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Terps hope to better navigate treacherous road

September 12, 2008|By BOB PARASILITI

COLLEGE PARK, Md. -- The University of Maryland football team doesn't need a map to figure out what is ahead in Week 3.

The Terrapins have been down this road before. It has all the familiar landmarks and curves from other trips. The goal is to keep from losing control.

So far, Maryland's season has been a drive down Underachievement Boulevard. Maryland took a wrong turn off High Expectation Road and Consistency Court and crashed headlong into the wall.

Maryland overturned at Middle Tennessee State last week in a 24-14 loss. The Terps exited the wreckage battered and bruised, but they claim the experience will make them all the better when they get behind the wheel again Saturday for a noon game with No. 23 California at Byrd Stadium.

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The reason? Maryland was in a similar situation in Week 5 last year. It suffered an unsettling overtime loss to Wake Forest, only to come back the following week with an impressive 24-14 road victory over then-No. 5 Rutgers.

"After losing the (Middle Tennessee) game like that, we are looking to the (California) game to redeem ourselves," said Maryland tight end Dan Gronkowski. "When we come out against nationally ranked teams, we usually do well in those games. We're really looking forward to it."

Last year's win over Rutgers was the turning point of Maryland's season. The Terps went on to defeat Boston College, another nationally ranked team, which helped them become bowl eligible. They went on to win the Emerald Bowl and finish 7-6.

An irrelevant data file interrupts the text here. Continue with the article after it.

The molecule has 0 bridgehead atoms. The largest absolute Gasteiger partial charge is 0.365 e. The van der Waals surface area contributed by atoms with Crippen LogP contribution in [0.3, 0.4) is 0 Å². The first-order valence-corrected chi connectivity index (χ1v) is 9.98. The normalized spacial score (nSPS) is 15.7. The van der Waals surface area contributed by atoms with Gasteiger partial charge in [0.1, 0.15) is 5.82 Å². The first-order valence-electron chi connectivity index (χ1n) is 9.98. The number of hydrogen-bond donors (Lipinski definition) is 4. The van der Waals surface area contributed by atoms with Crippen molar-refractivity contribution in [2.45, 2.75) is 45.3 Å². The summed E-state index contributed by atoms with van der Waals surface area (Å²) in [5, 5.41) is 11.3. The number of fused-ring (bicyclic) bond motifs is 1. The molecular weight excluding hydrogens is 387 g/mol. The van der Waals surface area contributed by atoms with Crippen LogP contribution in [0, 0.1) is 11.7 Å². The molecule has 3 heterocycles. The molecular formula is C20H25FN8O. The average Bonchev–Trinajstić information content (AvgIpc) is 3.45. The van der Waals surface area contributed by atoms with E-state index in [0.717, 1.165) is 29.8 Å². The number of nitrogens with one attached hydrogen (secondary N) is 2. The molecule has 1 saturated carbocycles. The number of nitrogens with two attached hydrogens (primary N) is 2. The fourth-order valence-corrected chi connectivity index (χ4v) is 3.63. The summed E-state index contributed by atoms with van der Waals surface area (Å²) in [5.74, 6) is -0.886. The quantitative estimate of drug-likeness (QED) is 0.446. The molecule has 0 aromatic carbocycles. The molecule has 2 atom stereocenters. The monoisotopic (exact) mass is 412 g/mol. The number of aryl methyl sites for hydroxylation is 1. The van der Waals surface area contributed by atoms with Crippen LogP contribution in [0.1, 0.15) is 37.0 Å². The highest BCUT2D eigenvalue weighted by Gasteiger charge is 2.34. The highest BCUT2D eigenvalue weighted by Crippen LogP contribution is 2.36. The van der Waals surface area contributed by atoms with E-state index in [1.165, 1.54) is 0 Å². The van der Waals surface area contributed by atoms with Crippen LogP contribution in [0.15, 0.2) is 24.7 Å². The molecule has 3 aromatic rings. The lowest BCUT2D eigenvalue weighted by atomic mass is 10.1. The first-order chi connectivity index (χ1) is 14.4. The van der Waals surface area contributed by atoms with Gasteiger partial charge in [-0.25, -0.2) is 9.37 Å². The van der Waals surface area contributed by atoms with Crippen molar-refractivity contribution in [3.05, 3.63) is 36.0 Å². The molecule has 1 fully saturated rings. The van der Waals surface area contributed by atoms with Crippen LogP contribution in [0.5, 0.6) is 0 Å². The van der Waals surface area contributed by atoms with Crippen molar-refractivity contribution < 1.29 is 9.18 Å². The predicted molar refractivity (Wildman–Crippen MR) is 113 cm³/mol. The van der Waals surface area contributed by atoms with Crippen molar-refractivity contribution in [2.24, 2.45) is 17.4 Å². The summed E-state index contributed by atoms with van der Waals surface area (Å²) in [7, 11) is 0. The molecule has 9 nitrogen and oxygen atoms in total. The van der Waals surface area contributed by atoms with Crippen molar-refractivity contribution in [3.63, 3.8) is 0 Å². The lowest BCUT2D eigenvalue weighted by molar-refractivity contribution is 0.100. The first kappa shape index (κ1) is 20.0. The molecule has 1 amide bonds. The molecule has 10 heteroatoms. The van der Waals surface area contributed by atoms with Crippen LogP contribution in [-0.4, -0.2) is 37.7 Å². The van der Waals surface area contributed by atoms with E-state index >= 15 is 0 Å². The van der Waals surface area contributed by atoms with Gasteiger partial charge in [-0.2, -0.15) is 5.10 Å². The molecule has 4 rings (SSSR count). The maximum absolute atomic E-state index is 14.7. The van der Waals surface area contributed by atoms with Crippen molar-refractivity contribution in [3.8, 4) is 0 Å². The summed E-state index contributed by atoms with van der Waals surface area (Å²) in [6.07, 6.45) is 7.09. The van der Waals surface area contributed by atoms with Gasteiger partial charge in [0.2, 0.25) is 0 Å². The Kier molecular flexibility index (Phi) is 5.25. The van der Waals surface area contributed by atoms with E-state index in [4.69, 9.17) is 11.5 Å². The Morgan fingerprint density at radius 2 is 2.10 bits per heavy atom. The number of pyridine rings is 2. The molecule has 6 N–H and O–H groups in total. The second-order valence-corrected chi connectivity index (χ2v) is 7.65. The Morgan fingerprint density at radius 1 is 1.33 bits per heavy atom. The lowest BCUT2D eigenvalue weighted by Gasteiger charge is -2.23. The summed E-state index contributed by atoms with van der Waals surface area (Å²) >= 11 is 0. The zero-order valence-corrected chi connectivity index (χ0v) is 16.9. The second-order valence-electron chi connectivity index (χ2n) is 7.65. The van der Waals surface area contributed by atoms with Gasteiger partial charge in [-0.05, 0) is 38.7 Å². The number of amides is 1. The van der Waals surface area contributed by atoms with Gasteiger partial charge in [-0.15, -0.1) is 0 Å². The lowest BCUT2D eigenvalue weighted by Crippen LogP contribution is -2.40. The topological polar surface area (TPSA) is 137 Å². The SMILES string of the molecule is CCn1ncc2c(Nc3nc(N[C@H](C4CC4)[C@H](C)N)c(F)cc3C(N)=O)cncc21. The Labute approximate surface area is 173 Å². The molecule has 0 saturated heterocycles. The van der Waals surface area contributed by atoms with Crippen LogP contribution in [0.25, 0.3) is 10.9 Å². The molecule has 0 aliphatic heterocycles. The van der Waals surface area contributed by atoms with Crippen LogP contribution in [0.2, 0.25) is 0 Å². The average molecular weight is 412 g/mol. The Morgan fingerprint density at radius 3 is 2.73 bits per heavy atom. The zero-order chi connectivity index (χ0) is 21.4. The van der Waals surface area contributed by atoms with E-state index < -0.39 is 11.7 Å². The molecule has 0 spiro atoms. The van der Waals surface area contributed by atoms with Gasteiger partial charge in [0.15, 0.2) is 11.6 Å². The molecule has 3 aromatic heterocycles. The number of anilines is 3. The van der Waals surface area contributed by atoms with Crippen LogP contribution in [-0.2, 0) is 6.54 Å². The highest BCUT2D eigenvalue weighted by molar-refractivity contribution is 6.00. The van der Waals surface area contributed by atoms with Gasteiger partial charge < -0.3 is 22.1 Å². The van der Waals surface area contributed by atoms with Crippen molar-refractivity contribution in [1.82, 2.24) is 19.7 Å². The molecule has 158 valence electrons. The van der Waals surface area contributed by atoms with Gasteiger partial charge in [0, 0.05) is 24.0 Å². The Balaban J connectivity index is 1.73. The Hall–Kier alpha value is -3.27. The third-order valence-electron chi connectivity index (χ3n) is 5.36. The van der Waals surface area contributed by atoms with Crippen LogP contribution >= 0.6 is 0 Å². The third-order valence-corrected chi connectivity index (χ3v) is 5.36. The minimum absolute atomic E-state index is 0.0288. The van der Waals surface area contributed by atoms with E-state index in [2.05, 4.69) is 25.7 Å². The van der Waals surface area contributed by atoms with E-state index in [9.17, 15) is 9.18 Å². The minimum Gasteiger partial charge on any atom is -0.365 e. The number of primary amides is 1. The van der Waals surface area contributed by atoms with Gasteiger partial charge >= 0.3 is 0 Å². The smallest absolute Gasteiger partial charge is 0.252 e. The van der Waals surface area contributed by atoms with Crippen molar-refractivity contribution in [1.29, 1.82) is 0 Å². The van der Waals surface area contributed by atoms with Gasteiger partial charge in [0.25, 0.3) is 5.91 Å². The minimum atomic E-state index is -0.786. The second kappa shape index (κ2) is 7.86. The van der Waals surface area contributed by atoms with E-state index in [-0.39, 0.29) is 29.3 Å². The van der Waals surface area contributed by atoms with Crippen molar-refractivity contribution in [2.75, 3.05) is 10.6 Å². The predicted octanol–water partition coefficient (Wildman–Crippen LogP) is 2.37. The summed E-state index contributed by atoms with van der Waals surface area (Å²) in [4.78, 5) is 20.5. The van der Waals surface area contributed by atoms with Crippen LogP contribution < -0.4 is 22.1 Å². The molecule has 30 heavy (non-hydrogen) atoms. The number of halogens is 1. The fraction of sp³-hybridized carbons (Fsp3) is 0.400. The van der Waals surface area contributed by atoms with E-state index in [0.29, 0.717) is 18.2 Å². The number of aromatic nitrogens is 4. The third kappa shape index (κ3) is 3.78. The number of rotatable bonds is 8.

California is a powerful team, scoring more than 50 points per game. The game could give a clear indication of the path the Terps (1-1) will follow the rest of the way. Maryland's goal was to be 4-0 heading into Sept. 27's Atlantic Coast Conference opener with Clemson.

Coach Ralph Friedgen decided not to push the panic button after the wrong turn at Middle Tennessee. Instead, he took a kid-gloved approach while hoping to steer the Terps in the right direction.

"I told them, 'Like a lot of things in life, when you're down, you still have an opportunity to come back,'" Friedgen said at his weekly media conference. "It's one game. We let one get away."

Still, the Middle Tennessee loss seems to be part of a growing trend for Maryland.

"I hope we would play up to the level of our competition," said defensive lineman Jeremy Navarre. "I think that we are a team that does that a lot and it's not something we haven't seen before."

There was no admission that Maryland took Middle Tennessee lightly.

The team mantra for this week is the need to practice harder, become more consistent with execution, communicate more on the field and be better prepared to play -- all things the Terps will need to succeed against California.

"We're ready," said defensive back Jeff Allen. "We know they are in the top 25 and it's an ESPN game, so everyone will be watching the ACC vs. Pac 10. We have to be ready and not only show up for ourselves, but for the conference, too."

In the process, Friedgen is trying to fine-tune the Terps' thinking.

"We can't do anything about what happened last week," Friedgen said. "We sure can do something about what's going to happen in the future."

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